The PBC is also responsible for making decisions to order, refuse to order and revoke record suspensions under the Criminal Records Act (CRA). The Board also makes recommendations for the exercise of clemency through the Royal Prerogative of Mercy.


Conditional release is among the most controversial and misunderstood areas of the Canadian criminal justice system. By addressing and dispelling a number of widely-held misconceptions and popular myths about parole, this document is intended to help the reader better understand how parole works and how it contributes to the protection of society by facilitating as appropriate, the timely reintegration of offenders as law-abiding citizens.


Parole only affects the way in which a sentence will be served. It allows offenders to serve their sentences in the community under strict conditions of release and the supervision of a parole officer. If they abide by their conditions of release, they will remain under sentence in the community until their sentence is completed in full, or for life in the case of offenders serving life or indefinite sentences.


If they breach the conditions of their parole, they will be sent back to their prison and serve the remainder of their sentence in prison. Of course, if they commit a crime while on parole, they will serve the sentence given to them for the new crime they committed while on parole.


So why is the legal system releasing offenders that they assess as a high risk to re-offend? That’s the question that comes up from members of the public every time one of these notifications is released.




MacKay has a criminal record dating back to 2000. Some of his previous convictions were violent in nature and he has been assessed at a high risk to re-offend. Nevertheless, he was released at the end of his sentence.


When offenders reach the end of their sentence or their warrant expiry date as it’s called. The CSC says they no longer have a legal mandate over these individuals” and by law must release them unless they were classed by the court as a dangerous offender.


Paulette Gaudet, communications manager for CSC, says research has shown that offenders do much better after their release if there is “continued treatment and support” in place to help them start a new life. 



When under supervision in the community, the Correctional Service of Canada says offenders must follow strict rules including:
·      Reporting regularly to a parole officer and the police
·      Abiding by imposed conditions, such as avoiding alcohol or certain people.

The Parole Board of Canada (PBC) is the body that decides to grant, deny, cancel, terminate or revoke day and full parole. They may also order that certain offenders be held in custody until the end of their sentence.



There is one mechanism that allows officials to keep an individual behind bars for an indefinite amount of time if they’re declared a dangerous offender. A dangerous offender is a designation that the prosecution service must apply for at the time of sentencing. Neither the Correctional Service of Canada nor the Parole Board of Canada have legal jurisdiction to designate someone as a dangerous offender, only the courts can.

If granted, the dangerous offender designation is for life.  Such   a designation is for serious personal injury offences which can include sexual assault offences or any violent or potentially violent offence that carries a maximum sentence of 10 years or more can trigger a dangerous offender designation.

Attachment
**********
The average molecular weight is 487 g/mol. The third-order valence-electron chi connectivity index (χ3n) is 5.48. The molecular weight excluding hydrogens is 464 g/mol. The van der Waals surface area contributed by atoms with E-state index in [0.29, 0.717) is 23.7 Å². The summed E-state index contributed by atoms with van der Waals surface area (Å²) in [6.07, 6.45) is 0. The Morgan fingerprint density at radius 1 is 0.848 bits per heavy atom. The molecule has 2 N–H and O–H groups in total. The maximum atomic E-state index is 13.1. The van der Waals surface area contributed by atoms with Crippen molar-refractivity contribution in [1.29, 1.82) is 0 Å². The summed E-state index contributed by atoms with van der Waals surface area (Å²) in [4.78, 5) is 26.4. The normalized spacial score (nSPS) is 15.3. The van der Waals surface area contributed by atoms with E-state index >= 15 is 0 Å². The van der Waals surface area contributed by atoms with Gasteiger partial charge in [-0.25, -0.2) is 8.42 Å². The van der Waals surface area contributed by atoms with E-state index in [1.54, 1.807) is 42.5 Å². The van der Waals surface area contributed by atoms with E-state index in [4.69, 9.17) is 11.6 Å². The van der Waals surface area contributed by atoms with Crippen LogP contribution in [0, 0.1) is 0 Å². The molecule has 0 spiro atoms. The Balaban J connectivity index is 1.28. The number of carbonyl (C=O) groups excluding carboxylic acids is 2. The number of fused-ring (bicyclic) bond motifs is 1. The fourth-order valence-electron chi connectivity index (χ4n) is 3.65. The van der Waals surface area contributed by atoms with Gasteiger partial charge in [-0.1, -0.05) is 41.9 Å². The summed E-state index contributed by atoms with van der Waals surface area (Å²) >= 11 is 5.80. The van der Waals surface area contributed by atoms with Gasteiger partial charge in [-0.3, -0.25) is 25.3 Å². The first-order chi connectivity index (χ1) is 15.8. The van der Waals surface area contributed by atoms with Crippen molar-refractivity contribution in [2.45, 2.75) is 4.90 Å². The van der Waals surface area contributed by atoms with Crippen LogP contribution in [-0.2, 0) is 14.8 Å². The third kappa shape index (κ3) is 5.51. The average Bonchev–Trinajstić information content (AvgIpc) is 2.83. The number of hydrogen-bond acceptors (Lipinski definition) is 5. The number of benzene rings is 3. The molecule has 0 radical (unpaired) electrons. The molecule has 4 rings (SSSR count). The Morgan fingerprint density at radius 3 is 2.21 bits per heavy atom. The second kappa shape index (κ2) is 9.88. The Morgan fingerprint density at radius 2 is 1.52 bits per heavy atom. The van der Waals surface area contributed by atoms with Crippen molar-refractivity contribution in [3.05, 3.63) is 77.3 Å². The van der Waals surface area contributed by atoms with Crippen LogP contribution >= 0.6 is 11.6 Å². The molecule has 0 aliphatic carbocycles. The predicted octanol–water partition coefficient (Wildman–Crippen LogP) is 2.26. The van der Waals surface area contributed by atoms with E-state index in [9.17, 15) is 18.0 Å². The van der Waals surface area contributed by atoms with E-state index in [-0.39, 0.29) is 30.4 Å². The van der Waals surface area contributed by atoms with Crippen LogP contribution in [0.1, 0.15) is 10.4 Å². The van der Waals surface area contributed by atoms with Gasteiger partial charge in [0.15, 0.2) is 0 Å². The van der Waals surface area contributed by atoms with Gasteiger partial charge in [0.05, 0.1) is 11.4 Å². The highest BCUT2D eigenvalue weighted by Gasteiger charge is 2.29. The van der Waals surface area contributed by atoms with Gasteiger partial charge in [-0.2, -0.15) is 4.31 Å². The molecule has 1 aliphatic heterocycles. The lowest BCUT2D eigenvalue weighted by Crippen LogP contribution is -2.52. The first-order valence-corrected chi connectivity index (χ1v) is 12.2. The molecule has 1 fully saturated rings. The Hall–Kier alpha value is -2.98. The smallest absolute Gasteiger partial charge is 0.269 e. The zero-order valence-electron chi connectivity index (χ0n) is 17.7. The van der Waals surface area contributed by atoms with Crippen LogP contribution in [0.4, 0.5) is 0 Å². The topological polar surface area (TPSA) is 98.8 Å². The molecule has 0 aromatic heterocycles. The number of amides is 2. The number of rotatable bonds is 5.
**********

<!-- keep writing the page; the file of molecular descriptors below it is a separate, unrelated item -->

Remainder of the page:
According to statistics by Public Safety Canada, at the end of the 2014-15 fiscal year, there had been 735 offenders designated as dangerous offenders in Canada since 1978. many more were added since then.



Canadians would be right to suspect that this is something that happens relatively often. A Canadian given a “life sentence” for first-degree murder can expect to get out of jail in only 22.4 years, according to 2002 numbers from Corrections Service Canada. The Canadian justice system has freed serial killers, child murderers, mass shooters, cop killers, cannibals and even terrorists.



 Former RCMP drug squad officer, Kelly murdered his wife Jeanette in 1984 by throwing her off the balcony of their 17th-floor Toronto apartment. Kelly has never admitted to the murder, claiming that his wife simply tripped and fell. Nevertheless, he has repeatedly been granted day and full parole since 2004. Every time, Kelly has quickly violated parole terms by pursuing multiple romantic relationships with women unaware of his criminal past.


Andy Bruce was given a life sentence in 1970 for shooting dead a young woman in front of her seven-year-old daughter, reportedly over an ounce of heroin. Even before that Bruce had a lengthy rap sheet that included two sex attacks on strangers. In 1975, Bruce was one of the ringleaders of a hostage-taking and escape attempt at New Westminster’s B.C. Penitentiary that killed 32-year-old social worker Mary Steinhauser, reportedly as she was being used by Bruce as a human shield. Despite all of this, Bruce was granted full parole in 2010. He was arrested in 2016 after he was found masturbating at a bus stop and threatening passersby with a can of pepper spray.



Long before there was the 2014 Parliament Hill attacks, there was Denis Lortie. Using weapons stolen from a Canadian Armed Forces base, Lortie charged shooting into the Quebec National Assembly in 1984, wounding 13 and killing three government employees: George Boyer, Camille Lepage and Roger Lefran├žois. The death toll could have easily been much higher if the attack had started while the assembly was in session. Lortie pleaded guilty to three counts of second-degree murder in 1987, but got day parole in 1995 and full parole in 1996, only 12 years after the murders were committed.


As you can see, justice is fleeting at best.